The Michael E. Moody Lecture Series

“It’s All Fun and Games Until Someone Becomes a Mathematician,” Allison Henrich, Seattle University

September 21, 2017

Play is essential for human flourishing. Whether you are a poet or a scientist, a grandparent or a child, play can powerfully enrich your life. For mathematicians, play is essential for building intuition. For undergraduates, play can inspire a desire to get involved in mathematical research. The world of knots provides fertile ground for understanding these connections. Playing games on knot diagrams can give us intuition about knotty structures, while learning about the theory of knots can reveal the “magic” behind rope tricks and excite us to learn more.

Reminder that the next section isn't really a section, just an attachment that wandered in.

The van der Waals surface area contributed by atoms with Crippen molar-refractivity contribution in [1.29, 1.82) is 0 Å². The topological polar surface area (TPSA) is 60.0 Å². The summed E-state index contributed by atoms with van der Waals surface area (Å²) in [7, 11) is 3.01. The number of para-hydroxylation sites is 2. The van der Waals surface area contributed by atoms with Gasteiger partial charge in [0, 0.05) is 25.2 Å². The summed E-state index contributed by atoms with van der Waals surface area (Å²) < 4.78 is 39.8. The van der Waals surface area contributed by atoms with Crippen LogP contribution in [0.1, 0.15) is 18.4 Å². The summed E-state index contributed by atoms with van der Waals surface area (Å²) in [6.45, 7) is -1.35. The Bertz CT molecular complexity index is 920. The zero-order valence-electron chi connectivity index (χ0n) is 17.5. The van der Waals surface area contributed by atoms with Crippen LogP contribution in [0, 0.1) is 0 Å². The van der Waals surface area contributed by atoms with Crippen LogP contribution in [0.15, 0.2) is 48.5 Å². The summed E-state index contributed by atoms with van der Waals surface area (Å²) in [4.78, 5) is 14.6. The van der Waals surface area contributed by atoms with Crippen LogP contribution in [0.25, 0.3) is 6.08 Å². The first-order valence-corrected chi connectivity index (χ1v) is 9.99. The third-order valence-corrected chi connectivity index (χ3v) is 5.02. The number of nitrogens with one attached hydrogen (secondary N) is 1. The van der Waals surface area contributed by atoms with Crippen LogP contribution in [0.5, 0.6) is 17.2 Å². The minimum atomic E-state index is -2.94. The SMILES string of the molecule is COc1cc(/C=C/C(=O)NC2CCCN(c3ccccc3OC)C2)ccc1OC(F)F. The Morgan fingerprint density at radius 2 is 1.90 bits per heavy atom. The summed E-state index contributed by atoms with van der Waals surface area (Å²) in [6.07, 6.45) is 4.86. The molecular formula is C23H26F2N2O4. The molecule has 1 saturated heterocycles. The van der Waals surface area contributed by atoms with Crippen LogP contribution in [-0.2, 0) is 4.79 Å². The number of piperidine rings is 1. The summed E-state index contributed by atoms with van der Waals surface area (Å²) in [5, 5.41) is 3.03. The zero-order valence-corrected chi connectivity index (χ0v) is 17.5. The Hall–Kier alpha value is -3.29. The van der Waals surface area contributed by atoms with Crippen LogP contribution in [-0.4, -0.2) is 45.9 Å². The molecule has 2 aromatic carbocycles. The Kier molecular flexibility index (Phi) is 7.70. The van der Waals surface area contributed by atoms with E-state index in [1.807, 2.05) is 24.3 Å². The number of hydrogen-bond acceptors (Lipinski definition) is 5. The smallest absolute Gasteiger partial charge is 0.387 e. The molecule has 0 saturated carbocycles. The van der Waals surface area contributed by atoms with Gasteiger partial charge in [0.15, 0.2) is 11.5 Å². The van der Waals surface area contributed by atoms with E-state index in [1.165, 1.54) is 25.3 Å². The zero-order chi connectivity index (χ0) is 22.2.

Allison Henrich is an associate professor at Seattle University and the 2015 recipient of the the MAA Alder Award for Distinguished Teaching. She has a keen interest in studying knots from a mathematical perspective and, inspired by conversations with Art Benjamin, she is beginning work on a book with Louis Kauffman on the mathematics of rope tricks.

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